The clarified juice goes to the multiple effect evaporators without further treatment. The evaporators consist of a series of bodies; each succeeding body is boiled from the evaporation vapour of the preceding one and vapour from the last body being condensed in a contact condenser. From the evaporators, a syrup is obtained containing approximately 20% of the original water content of the clarified juice. The concentration of total soluble solids in the syrup is expressed in degree Brix and is usually in the range of 60 of 1.28 to 1.35; the clarified juice being of 10 Brix with corresponding specific gravity varying between 1.03 and 1.05.
The crystallization of the syrup is performed in single effect vacuum pans under reduced pressure. The syrup is further evaporated until saturation. At this stage, crystals separate in the boiling mass or seed crystal is added to serve as nuclei for the crystals. The pan is charged with syrup intermittently as the water evaporates, and the sugar contained in the syrup is largely deposited upon the nuclei without the formation of additional crystals. When the pan is filled with crystal of appropriate size, the mixture of crystals and syrup is concentrated to a dense mass, "massecuite", which is then discharged from the pan. The massecuite is then purged in a high speed centrifugal having a cylindrical perforated metal basket, lined with wire cloth and perforated bronze screen. The sugar crystals are retained by the lining while the melter liquor, "molasses", is forced through the sugar layer and lining by centrifugal force. This molasses is crystallized again yielding a second grade sugar and molasses. Recrystalization of the molasses is repeated until such a lower molasses purity is obtained that it will no longer yield any more sugar by crystallization. That molasses is then discarded as Final Molasses which then contain such a high content of non-sugars to maintain its sucrose content in solution.
During the evaporation of the clarified juice to the syrup, a considerable quantity of non-sugars that were soluble in the clarified juice became insoluble in the syrup due to the loss of 80% of the juice's original water content. A small amount of these impurities deposit themselves upon the heating surface of the evaporator forming hard scale, but the major portion remain in suspension in the syrup and are entrained to the crystallization process. During the crystallization process, the syrup in the pan is subjected to further evaporation and while the sugar crystals are improving in size, the Purity Index of the syrup decreases as a result of the migration of the sugar fraction to the crystal surfaces. Thus, the soluble non-sugar content of the syrup increases, and as some of these non-sugars are high color contributors, the color of the syrup constituting the crystallization media tremendously increases towards approximately double its original colour value prior to crystallization. Therefore along the crystallization process, these insoluble impurities, precipitated out of the clarified juice during evaporation to syrup, are inevitably occluded within the various layers of the forming crystals and carry with them the high coloured mother liquor of decreasing purity. When this massecuite is purged in the centrifugal, a sugar of high apparent colour is obtained which has a well documented detrimental effect on refinability.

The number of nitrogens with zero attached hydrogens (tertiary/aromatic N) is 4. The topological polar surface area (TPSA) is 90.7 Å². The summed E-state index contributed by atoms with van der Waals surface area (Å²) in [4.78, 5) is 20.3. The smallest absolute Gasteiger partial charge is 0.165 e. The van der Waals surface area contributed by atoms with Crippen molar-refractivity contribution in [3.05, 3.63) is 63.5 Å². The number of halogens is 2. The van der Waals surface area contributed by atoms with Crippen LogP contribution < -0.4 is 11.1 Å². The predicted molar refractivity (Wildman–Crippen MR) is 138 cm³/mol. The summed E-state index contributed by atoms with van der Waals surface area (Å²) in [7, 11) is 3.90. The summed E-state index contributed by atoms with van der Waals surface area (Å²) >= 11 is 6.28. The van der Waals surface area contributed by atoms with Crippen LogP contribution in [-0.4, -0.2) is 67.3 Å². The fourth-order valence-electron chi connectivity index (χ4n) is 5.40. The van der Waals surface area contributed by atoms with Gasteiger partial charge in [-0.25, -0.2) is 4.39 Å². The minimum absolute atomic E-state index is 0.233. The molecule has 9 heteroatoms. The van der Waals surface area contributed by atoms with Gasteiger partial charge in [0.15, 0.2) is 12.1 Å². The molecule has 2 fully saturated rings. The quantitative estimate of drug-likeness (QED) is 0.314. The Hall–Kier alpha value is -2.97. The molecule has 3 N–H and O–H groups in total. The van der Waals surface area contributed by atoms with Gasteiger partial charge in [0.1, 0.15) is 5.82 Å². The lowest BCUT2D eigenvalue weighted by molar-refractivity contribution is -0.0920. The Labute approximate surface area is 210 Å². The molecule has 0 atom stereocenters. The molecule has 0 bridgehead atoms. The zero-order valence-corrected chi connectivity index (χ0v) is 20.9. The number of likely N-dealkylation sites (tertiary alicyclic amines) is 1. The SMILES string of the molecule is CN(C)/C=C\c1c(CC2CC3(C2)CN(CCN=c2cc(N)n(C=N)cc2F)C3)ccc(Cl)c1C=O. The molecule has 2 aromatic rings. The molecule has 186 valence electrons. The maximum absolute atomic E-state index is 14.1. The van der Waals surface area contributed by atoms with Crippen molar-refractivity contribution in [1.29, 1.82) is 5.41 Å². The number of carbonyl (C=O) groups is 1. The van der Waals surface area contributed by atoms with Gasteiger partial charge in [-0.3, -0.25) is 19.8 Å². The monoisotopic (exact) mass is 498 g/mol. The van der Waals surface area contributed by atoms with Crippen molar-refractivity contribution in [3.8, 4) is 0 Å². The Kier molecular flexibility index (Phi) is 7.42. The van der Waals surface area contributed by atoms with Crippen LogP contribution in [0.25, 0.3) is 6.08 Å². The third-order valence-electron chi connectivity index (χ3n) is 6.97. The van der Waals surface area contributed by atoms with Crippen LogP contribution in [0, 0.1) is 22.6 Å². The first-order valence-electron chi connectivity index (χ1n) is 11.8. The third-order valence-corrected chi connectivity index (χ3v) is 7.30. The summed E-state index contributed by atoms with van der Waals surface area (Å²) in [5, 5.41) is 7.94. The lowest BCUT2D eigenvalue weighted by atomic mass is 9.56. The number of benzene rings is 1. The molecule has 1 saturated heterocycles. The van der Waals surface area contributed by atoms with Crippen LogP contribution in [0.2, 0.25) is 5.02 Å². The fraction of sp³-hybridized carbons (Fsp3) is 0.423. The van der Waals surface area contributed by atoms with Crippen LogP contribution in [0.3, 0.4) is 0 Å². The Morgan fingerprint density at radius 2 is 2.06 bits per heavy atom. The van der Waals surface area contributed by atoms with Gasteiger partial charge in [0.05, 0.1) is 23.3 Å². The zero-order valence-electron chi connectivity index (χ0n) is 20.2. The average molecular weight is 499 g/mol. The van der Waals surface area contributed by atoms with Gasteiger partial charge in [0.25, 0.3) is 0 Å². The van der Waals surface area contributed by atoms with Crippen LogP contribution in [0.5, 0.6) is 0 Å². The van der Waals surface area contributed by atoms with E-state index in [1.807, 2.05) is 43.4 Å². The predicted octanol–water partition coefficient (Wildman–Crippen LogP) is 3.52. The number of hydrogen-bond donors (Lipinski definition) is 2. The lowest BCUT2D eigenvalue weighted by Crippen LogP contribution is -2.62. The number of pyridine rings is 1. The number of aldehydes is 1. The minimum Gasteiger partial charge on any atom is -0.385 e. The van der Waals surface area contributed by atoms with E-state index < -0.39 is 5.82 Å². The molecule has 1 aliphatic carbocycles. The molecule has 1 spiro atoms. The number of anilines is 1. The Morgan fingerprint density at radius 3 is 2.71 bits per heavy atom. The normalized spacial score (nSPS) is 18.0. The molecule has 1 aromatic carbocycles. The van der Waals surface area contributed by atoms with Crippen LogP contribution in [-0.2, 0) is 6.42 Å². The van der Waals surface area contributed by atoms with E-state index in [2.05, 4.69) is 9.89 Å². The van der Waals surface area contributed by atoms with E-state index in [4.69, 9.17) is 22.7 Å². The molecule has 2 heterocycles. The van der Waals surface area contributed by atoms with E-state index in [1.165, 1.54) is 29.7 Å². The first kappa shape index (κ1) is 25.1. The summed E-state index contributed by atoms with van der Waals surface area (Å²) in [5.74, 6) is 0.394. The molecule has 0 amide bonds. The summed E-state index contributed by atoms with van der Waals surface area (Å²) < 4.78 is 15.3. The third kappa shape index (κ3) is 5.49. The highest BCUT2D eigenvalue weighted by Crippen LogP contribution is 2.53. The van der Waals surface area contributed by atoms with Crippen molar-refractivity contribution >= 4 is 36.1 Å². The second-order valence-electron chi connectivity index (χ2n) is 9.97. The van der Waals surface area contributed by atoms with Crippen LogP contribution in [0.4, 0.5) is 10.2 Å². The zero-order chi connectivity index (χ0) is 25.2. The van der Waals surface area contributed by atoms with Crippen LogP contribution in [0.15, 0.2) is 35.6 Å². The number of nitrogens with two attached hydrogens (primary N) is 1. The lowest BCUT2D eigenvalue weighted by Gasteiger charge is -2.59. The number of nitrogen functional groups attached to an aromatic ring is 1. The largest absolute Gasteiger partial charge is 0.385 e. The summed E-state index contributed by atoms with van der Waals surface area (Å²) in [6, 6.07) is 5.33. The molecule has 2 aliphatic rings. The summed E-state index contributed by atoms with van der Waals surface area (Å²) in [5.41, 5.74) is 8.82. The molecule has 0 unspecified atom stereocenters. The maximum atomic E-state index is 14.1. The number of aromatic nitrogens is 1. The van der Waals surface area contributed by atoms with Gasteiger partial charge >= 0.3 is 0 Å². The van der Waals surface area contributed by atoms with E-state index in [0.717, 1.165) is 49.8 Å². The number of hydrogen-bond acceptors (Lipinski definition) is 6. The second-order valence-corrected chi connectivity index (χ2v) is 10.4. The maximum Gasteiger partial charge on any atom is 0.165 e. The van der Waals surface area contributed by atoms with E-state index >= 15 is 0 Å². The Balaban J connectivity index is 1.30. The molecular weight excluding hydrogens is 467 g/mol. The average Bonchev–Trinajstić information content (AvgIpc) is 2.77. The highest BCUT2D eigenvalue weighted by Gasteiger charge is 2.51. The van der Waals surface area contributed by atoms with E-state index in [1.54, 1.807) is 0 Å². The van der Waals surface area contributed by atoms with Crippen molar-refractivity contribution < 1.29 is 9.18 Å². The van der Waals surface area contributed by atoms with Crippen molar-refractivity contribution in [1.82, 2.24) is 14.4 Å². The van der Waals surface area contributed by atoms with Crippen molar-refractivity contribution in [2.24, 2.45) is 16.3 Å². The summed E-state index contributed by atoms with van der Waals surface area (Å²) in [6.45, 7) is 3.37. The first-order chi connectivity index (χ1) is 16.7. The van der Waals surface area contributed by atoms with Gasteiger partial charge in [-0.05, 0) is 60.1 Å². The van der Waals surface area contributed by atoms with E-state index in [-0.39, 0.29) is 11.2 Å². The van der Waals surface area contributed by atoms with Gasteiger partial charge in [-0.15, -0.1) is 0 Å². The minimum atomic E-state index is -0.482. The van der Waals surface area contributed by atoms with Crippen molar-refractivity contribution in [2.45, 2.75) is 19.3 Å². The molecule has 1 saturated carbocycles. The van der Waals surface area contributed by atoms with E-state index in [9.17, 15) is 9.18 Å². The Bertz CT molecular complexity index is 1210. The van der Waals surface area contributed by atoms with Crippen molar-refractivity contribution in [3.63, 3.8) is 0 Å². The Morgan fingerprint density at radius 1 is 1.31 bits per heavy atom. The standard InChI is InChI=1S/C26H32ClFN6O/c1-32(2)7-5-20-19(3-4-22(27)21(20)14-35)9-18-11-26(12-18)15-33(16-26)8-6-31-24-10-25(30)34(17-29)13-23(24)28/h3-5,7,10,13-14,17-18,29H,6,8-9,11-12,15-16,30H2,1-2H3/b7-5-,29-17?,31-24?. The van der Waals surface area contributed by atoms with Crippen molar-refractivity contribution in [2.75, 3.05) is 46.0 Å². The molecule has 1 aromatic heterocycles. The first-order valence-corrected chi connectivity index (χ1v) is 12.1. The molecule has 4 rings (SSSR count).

Furthermore, during purging, the portion of these insoluble non-sugars that were not occluded in the crystal, causes blockages of the channels existing between the crystals through which the mother liquor is supposed to be forced out. This results in more high coloured molasses being retained with the sugar further yielding a poor quality sugar which will create difficulties during the process of refining of the raw sugar to white consumer sugar, greatly increasing production costs.
Formerly, attempts were made to remove these insoluble impurities by settling and decantation in syrup-settling tanks having retention time of six to twenty-four hours. Even then, the removal of sediments was largely incidental to these insoluble materials originally present in the juice not removed during the clarification prcoess prior to evaporation. Furthermore, large modern factories do not have tank space to permit settling of syrup. Apart from the fact that the impurities precipitated or thrown out of solution during evaporation are mostly in the micron size and being slightly lighter than the syrup, they would therefore mostly remain in suspension while an insignificant amount would float. Various studies in literature verify this effect.